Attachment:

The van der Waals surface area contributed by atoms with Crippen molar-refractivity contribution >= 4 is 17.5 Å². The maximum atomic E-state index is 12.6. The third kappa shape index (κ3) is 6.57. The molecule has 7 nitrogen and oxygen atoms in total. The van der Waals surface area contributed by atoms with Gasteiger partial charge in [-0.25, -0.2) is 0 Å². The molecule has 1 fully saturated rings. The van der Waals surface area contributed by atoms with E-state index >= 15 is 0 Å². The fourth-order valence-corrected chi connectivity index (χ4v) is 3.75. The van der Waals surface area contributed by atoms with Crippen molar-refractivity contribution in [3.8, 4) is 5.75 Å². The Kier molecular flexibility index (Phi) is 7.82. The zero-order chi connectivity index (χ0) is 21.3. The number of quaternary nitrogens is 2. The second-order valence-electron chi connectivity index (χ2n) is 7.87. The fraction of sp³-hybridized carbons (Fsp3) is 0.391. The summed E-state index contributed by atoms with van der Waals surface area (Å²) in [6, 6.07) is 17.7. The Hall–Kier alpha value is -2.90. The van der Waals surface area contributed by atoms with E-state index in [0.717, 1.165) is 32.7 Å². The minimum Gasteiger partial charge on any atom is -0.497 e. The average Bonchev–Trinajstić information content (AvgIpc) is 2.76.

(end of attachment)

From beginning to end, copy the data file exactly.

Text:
The van der Waals surface area contributed by atoms with Crippen molar-refractivity contribution >= 4 is 17.5 Å². The maximum atomic E-state index is 12.6. The third kappa shape index (κ3) is 6.57. The molecule has 7 nitrogen and oxygen atoms in total. The van der Waals surface area contributed by atoms with Gasteiger partial charge in [-0.25, -0.2) is 0 Å². The molecule has 1 fully saturated rings. The van der Waals surface area contributed by atoms with E-state index >= 15 is 0 Å². The fourth-order valence-corrected chi connectivity index (χ4v) is 3.75. The van der Waals surface area contributed by atoms with Crippen molar-refractivity contribution in [3.8, 4) is 5.75 Å². The Kier molecular flexibility index (Phi) is 7.82. The zero-order chi connectivity index (χ0) is 21.3. The number of quaternary nitrogens is 2. The second-order valence-electron chi connectivity index (χ2n) is 7.87. The fraction of sp³-hybridized carbons (Fsp3) is 0.391. The summed E-state index contributed by atoms with van der Waals surface area (Å²) in [6, 6.07) is 17.7. The Hall–Kier alpha value is -2.90. The van der Waals surface area contributed by atoms with E-state index in [0.717, 1.165) is 32.7 Å². The minimum Gasteiger partial charge on any atom is -0.497 e. The average Bonchev–Trinajstić information content (AvgIpc) is 2.76.